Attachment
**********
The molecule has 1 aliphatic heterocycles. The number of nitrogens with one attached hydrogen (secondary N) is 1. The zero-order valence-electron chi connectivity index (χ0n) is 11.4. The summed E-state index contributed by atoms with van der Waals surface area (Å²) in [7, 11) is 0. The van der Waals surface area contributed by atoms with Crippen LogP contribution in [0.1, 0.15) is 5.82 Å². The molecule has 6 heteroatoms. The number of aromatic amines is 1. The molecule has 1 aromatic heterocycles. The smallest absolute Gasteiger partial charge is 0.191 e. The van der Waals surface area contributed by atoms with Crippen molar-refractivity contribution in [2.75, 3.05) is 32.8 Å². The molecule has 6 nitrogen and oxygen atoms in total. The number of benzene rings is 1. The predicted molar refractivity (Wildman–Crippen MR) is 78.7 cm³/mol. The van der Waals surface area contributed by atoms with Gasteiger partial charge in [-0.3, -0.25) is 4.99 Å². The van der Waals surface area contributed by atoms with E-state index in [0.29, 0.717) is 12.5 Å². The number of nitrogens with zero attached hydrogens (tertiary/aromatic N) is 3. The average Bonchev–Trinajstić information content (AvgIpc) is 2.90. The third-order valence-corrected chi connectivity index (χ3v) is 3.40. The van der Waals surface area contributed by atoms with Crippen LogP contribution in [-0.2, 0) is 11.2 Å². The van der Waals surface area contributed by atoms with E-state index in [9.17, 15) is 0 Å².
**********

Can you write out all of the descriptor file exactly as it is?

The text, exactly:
The molecule has 1 aliphatic heterocycles. The number of nitrogens with one attached hydrogen (secondary N) is 1. The zero-order valence-electron chi connectivity index (χ0n) is 11.4. The summed E-state index contributed by atoms with van der Waals surface area (Å²) in [7, 11) is 0. The van der Waals surface area contributed by atoms with Crippen LogP contribution in [0.1, 0.15) is 5.82 Å². The molecule has 6 heteroatoms. The number of aromatic amines is 1. The molecule has 1 aromatic heterocycles. The smallest absolute Gasteiger partial charge is 0.191 e. The van der Waals surface area contributed by atoms with Crippen molar-refractivity contribution in [2.75, 3.05) is 32.8 Å². The molecule has 6 nitrogen and oxygen atoms in total. The number of benzene rings is 1. The predicted molar refractivity (Wildman–Crippen MR) is 78.7 cm³/mol. The van der Waals surface area contributed by atoms with Gasteiger partial charge in [-0.3, -0.25) is 4.99 Å². The van der Waals surface area contributed by atoms with E-state index in [0.29, 0.717) is 12.5 Å². The number of nitrogens with zero attached hydrogens (tertiary/aromatic N) is 3. The average Bonchev–Trinajstić information content (AvgIpc) is 2.90. The third-order valence-corrected chi connectivity index (χ3v) is 3.40. The van der Waals surface area contributed by atoms with Crippen LogP contribution in [-0.2, 0) is 11.2 Å². The van der Waals surface area contributed by atoms with E-state index in [9.17, 15) is 0 Å².